Sunday, 15 March 2015

Not many Laughs Here

Two things that are not laughing matters
I notice that Dapper Laugh's posters don't mention that he is a comedian. That's just as well, because his miserably unfunny routines could be prosecuted under Trade Descriptions if he associated his liberal baiting nonsense with comedy. 

Campus, who are hosting Dapper's chance 'to connect with his fans' are optimistic: when a campaign was launched to get him off ITV4, no counter-campaign appeared. Other obnoxious characters, like the one who likes to compensate for his low self-esteem by racing about in fast cars, at least had support. Dapper had to go on Newsnight and apologise for being a tool.

They are also suggesting that the night will be 'student friendly'. I'm depressed that his lowest-common denominator ramblings would appeal to anyone, let alone the future graduates of Scotland. Still, I guess that needed some excuse, and 'gay friendly' or 'woman friendly' would be outright lies.

So, yes, Dapper is unfunny, sexist, witless and tedious: it would be a sign of an equal society when a woman, or a trans stand-up, could be as atrocious as Dapper, and still get gigs. 

In the meantime, trying to 'no platform' him is a tactical mistake. I know that 'freedom of speech' has its problems (Dapper being one of them), but a petition to ban him is more dangerous.

Above all, it suggests that a certain authority has the right to decide whether a performer is socially acceptable. I'm not sure who the campaign is asking to get Dapper out, but it has to consider: if the right to ban an artist is approved in principle - who will be next? Freedom of speech is one of those things that has to be universal, even for an ugly slug mentality like Dapper.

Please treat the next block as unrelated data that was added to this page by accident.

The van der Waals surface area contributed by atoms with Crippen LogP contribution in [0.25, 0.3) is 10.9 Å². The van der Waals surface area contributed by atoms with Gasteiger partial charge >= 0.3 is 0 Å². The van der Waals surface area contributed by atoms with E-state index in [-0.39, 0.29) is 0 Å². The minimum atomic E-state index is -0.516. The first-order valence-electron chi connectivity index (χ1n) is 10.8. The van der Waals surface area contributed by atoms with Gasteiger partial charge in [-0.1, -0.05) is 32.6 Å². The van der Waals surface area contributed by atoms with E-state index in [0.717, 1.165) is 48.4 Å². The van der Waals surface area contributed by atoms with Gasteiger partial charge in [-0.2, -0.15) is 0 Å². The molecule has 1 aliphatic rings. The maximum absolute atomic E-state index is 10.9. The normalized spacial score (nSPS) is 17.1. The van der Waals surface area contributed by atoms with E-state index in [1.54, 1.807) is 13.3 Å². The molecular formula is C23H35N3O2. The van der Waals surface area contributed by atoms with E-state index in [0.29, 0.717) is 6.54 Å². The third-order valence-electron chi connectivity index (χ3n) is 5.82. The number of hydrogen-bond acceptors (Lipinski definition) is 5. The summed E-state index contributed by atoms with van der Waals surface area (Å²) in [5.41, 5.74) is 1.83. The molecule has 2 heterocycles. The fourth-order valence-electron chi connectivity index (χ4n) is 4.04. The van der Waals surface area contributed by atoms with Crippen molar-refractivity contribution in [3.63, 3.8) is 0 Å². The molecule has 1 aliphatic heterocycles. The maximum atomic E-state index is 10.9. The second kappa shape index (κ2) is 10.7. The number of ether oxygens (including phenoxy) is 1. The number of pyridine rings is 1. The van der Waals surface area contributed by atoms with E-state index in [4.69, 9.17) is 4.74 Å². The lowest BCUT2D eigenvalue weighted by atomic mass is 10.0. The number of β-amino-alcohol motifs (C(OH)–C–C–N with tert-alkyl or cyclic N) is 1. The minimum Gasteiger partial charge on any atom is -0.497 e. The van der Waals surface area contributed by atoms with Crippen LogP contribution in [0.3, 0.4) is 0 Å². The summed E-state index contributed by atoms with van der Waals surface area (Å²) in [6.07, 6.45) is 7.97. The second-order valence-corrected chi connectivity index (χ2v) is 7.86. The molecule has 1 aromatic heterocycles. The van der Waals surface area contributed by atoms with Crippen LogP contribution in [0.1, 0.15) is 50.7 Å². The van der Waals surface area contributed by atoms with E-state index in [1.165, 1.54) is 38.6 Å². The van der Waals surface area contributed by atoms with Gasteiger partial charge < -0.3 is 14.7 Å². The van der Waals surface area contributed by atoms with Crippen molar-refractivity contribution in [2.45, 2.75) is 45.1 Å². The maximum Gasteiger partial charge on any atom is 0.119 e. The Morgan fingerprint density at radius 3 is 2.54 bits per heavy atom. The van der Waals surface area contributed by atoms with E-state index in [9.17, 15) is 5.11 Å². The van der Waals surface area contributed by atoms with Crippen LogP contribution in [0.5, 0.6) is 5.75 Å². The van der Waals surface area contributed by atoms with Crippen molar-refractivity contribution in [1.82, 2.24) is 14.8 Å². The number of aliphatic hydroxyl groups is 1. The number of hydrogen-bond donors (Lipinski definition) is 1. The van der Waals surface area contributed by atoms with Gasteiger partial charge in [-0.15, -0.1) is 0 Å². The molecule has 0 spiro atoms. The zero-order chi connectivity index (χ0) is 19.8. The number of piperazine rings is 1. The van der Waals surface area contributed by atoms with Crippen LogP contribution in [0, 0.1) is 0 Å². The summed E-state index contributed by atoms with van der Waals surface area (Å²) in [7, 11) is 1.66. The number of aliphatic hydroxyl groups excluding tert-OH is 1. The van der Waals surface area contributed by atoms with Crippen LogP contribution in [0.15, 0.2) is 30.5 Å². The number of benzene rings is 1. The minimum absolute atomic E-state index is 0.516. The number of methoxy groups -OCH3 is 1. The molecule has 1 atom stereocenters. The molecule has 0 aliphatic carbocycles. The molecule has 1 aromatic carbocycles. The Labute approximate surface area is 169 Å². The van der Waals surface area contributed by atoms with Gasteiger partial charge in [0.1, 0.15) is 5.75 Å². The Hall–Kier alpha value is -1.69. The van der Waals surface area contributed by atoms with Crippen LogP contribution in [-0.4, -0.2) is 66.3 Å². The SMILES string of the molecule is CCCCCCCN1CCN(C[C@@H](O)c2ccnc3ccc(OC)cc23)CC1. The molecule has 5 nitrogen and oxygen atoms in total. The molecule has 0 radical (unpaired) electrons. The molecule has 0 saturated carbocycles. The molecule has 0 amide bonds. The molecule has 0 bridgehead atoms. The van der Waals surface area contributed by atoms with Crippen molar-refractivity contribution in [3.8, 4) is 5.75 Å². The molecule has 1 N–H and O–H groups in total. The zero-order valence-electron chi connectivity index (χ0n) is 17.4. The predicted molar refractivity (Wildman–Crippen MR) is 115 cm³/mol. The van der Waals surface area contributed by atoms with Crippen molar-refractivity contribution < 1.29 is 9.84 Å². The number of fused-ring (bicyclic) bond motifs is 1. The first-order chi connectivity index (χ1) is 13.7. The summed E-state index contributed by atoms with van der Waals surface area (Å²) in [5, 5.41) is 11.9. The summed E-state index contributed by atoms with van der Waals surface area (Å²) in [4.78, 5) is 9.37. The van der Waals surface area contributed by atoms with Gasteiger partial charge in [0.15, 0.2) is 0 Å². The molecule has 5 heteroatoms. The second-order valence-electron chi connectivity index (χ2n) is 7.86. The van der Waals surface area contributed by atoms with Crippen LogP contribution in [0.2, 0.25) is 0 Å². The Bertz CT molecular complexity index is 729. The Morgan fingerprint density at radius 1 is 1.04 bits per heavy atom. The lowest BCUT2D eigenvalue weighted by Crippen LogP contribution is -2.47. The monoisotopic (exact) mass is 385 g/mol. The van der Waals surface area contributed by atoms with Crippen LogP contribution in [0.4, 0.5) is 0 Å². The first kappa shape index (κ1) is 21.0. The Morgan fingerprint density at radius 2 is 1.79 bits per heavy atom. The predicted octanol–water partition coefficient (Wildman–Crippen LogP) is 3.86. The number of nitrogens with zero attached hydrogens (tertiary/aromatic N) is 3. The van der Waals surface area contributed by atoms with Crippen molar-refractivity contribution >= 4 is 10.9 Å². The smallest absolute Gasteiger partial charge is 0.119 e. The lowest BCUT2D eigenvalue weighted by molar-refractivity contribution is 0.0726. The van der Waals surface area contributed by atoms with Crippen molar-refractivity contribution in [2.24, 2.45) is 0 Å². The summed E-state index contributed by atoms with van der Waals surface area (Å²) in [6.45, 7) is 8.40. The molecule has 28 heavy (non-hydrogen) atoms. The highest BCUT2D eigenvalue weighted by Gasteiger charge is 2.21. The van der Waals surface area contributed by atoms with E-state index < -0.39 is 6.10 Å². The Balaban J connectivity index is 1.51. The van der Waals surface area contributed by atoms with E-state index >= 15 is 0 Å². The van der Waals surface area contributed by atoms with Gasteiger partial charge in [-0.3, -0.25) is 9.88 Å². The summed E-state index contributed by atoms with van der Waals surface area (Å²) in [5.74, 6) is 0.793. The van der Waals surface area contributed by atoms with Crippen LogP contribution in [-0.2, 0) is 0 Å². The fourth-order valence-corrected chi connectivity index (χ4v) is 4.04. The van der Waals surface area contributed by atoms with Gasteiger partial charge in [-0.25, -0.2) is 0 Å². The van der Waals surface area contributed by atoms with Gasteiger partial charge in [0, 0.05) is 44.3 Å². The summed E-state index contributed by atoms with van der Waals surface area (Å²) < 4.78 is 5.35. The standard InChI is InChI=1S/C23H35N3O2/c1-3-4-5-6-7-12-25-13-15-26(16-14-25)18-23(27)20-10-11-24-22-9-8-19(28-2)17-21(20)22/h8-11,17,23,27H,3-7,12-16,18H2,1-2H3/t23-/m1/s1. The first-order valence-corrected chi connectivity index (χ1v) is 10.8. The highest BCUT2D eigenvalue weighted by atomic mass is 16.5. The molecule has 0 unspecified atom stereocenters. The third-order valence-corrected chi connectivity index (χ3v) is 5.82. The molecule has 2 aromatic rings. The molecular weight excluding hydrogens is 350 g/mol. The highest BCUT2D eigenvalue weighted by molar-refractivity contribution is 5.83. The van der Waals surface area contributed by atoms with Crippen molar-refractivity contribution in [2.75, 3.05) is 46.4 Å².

Furthermore, I am not sure Dapper is the problem - he is just a symptom. Given the quality of his banter, I'd suggest that he didn't come up with the idea of 'being rude as humour', but expresses a deeper sexism that he only represents. Kick out Dapper - but Jim 'Nick Nick' Davidson is still performing. 

I'd like to propose a few more creative protests.

Organise a rival gig on the day when he is in town. Get comedians who are opposed to Dapper's sexism to make jokes about Dapper. 

Attend a Man For a Day workshop with Diane Torr. Turn up at Dapper's gig in male drag and stand at the front. Heckle him - maybe rewrite the song from Bridge Over the River Kwai, replacing the name 'Hitler' with 'Dapper'.

Dapper is doing a meet and greet, with a free photo opportunity. Make some t-shirts with appropriate slogans (maybe a finger pointing to the side and 'this insults women'?). Get that photo op action, then put the image on twitter. 

Vandalise his posters. This has already started, but remember Mark Thomas' top tip: wear a high-viz jacket, and no-one will question you. 

Of course, these are more direct actions, and Dapper might think he is being bullied. How about asking Dapper to share the bill with a female comedian, who could make jokes about male insecurity. I'd worry that Dapper's fan might be hostile, but there's only about six of them in Glasgow, right?

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